Have Amazon voucher, will buy a book, I suppose. After all, that is why the company sends out money off vouchers to customers who have been falling behind their normal purchasing habits. It works, as the following will aver, although until they send me another voucher I might not buy anything else.
Still, the purchase was:
Silvester, W., The Solo Wargaming Guide, Precis, 2013.
I had noted the existence of this book a while ago, during my perusal of recent additions to wargaming books (recent in the sense of post-about 2005, you understand). It looked interesting and so it winged its way to me on a Sunday. Not that there was really any reason for it to be delivered on a Sunday, but that is just Amazon’s way.
It is an interesting book, I think, although not without its flaws. It does have some general ideas for solo wargaming, including the Solo Campaign Mobilization Rules (SCMR) which have a bit of potential. It also covers naval warfare and, very briefly, air wargames. The book is rather dedicated to solo campaign games, although some ideas for tactical wargaming appear, rather mysteriously, towards the end.
Noticeable in much of the book are problems with dice and probability. I have touched on this before, but a lot of the author’s dice rolls for controlling campaigns are based around a single D6. This means that the key commander’s competency rating, for example, goes from a 1 rolled for a bloody idiot to a 6 for superb. This is fine, but actually, most people are average; that is what average means. You are not going to get more than one-third of your commanders as average by this system. The next paragraph notes that most commanders should be rated between two and five. Quite so, but how does that happen in the system?
This sort of problem rather propagates in the rules. A flat roll of 1D6 does not allow the wargamer to adjust the outcomes to favour the most likely route. For example, in starting a campaign it is recommended to select three routes and roll a dice to see which is chosen. With more than 1D6 you can, of course, weight the roll towards the most likely outcome, which while it might make your campaigns or wargames a bit more predictable also removes some of the more outlying (read ‘weird’) results. The problem with the flat roll system is that the wargamer has to adjust the result according to their judgment after it has been decided. My suggestion is to build in the adjustment into the system to start off with. Given a table of probabilities for a 2 or 3-dice system it is really not that hard. And you can still get weird results.
That is not to deny that there is a lot to like about the book. The author adopts a ‘take it or leave it’ tone, which is fine and how wargames should be played. He also refuses to accept that solo wargaming is second best, a position which I agree with. As I have mentioned, many of his systems do need a bit of juggling with to make them accord to probability. As another example, I am not sure that minor damage to a sailing ship in a storm and the ship sinking should have exactly the same probability. I also suspect that steam-powered ships are a bit more resilient when it comes to storms at sea.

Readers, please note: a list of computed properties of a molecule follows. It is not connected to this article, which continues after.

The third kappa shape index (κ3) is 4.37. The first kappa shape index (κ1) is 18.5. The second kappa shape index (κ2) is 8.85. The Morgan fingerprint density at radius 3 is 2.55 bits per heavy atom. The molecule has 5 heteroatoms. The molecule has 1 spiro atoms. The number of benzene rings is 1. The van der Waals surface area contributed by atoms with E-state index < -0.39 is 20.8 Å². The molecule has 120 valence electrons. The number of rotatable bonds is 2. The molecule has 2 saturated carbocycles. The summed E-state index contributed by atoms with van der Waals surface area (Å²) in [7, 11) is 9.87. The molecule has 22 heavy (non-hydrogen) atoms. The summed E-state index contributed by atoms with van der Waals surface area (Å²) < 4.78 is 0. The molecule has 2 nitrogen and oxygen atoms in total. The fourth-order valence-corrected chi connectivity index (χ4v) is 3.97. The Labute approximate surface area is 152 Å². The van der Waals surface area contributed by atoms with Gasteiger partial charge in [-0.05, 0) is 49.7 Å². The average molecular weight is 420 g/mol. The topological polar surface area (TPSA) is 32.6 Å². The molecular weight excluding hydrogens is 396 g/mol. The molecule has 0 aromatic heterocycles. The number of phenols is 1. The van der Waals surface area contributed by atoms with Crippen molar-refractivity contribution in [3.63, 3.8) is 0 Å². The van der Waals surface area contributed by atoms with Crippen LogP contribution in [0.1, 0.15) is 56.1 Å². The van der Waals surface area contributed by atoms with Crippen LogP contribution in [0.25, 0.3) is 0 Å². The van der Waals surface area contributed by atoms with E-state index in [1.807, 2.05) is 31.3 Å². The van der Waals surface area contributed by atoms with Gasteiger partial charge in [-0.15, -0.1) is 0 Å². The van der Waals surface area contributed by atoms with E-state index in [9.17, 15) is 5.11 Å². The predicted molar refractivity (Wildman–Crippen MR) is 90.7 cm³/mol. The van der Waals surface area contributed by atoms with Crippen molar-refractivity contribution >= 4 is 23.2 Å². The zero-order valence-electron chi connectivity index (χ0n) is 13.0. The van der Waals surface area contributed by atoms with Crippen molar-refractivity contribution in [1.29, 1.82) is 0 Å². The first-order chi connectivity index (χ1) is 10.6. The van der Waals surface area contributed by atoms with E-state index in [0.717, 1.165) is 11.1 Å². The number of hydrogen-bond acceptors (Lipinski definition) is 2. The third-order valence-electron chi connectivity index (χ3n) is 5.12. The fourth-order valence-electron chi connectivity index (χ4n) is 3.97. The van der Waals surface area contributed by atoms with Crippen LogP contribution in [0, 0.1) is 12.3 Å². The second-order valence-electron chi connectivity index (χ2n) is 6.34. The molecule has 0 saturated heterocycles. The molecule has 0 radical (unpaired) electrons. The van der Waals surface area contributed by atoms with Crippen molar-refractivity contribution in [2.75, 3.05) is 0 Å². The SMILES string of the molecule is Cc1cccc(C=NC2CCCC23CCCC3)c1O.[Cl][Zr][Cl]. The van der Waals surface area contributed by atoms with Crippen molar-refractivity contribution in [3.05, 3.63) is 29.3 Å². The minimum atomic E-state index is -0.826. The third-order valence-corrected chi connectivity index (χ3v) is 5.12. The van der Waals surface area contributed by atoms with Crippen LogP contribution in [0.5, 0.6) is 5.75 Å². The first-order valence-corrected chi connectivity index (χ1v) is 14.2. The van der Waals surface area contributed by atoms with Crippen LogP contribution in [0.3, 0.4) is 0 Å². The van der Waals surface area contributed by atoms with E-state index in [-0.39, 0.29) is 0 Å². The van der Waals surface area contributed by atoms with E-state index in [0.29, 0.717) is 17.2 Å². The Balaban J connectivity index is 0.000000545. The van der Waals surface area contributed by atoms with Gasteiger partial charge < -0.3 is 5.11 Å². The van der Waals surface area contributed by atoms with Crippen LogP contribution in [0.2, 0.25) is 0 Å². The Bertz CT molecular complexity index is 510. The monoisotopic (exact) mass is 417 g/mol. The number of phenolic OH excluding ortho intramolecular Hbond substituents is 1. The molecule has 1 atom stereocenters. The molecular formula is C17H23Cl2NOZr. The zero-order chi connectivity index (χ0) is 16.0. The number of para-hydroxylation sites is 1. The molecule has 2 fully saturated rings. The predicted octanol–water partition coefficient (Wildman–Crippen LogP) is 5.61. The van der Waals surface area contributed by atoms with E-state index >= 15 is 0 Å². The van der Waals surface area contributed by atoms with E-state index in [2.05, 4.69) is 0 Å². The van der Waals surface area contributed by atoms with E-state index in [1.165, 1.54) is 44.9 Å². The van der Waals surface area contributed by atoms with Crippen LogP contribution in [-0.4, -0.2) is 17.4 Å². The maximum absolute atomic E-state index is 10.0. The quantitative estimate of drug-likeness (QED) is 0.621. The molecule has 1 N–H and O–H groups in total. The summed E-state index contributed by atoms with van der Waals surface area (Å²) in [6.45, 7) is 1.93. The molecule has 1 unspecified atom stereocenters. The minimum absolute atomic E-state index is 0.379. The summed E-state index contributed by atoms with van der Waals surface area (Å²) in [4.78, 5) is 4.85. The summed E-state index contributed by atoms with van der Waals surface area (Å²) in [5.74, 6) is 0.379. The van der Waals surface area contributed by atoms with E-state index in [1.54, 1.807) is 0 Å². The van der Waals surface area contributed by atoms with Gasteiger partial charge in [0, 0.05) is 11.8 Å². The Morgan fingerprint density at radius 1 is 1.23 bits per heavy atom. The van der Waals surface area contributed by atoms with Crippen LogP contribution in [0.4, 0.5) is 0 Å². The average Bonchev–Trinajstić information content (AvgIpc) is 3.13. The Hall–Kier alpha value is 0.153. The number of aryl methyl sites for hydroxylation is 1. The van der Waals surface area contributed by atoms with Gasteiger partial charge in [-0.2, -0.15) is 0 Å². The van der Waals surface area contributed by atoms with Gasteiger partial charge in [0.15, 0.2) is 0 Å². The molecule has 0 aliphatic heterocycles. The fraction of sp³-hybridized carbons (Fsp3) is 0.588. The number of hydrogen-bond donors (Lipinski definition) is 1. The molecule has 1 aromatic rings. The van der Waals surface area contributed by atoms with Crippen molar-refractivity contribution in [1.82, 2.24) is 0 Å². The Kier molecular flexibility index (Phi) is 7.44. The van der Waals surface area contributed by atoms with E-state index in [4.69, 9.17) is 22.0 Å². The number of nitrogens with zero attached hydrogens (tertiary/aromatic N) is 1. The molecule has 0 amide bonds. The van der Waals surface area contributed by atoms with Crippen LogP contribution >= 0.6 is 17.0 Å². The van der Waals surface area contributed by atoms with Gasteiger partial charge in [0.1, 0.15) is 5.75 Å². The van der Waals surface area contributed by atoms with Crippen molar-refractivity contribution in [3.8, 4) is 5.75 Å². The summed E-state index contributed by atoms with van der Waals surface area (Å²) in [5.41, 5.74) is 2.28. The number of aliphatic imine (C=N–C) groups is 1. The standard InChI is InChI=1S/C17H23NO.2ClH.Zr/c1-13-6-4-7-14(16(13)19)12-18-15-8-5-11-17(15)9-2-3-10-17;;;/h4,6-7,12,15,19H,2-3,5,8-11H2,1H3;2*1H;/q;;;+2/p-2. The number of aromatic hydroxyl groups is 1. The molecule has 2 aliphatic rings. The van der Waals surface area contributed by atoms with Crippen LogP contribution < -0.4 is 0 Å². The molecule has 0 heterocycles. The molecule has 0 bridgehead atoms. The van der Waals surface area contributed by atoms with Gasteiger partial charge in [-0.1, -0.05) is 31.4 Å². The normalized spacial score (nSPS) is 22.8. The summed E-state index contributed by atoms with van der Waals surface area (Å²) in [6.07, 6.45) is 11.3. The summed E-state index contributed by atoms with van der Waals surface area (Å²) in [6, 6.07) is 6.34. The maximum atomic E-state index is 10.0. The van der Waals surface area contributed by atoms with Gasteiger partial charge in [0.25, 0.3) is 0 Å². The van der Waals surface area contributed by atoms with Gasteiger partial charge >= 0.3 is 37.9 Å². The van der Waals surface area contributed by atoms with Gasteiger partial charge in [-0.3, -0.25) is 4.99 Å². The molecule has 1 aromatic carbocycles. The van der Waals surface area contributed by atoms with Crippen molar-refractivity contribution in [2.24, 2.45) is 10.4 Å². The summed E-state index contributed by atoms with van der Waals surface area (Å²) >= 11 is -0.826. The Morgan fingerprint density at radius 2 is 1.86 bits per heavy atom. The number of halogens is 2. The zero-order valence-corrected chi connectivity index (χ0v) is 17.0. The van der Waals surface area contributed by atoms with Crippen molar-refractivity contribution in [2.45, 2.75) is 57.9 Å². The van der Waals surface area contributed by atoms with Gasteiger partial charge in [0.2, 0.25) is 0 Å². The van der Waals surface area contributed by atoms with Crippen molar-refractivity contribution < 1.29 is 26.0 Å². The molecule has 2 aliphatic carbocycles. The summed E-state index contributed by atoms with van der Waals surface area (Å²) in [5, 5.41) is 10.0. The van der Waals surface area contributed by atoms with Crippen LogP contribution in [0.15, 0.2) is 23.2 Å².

I suppose it all comes down to what you want from your campaign game. Loads of low probability results give something that can veer around rather wildly in terms of outcomes and progress. Perhaps I am just a bit boring and want a little extra predictability in my games. On the other hand, even Napoleon might have struggled with rolling for his subcommander’s competence and getting a load of ones. A few sackings in his Human Resources Department might have ensued.
A bit surprising is the lack of personalisation in the book. There is a chapter on it, but that refers mainly to journals and unit histories recorded therein, rather than to the personalities of the commanders. I do feel that this might be a little bit of a missed opportunity, but, on the other hand, personalities do rather equal paperwork or at least a little bit of it.
A strength of the book is that it urges the wargamer to keep administration to a minimum, something I would entirely agree with. I am not sure about his recommendation that you should simply record on a sheet the positions of units rather than stick pins in a map. While the latter does, of course, perforate the map, and heavily fought over areas can start to resemble confetti, it is, in my experience, very easy to miss units when they are just given a map reference. Perhaps I am just not very observant in these things, or my memory is a lot worse than most wargamers.
Still, I do applaud the author for their suggestions for varied wargaming over their imaginations. He seems to have an imaginary world and uses it for different eras, sufficiently far apart both geographically and temporally for the results of one not to affect another. Hence the ancients campaign is about the rise of something that sounds like the Roman Empire, while the Napoleonic era campaign is just that, but between different countries. In Europe, of course, the Roman had long gone before the modern nation-state arose, and a similar view can be taken for an imaginary world.
Overall, then, it was a worthwhile read, but not enough to turn my wargaming world upside down. It is good to read about other people’s take on solo wargaming and their views of how to go about it. I might be adopting one or two aspects of the book to my own games, which is the greatest accolade that one solo wargamer can give to another, but they will, of course, be adjusted, if only because of my views on probability.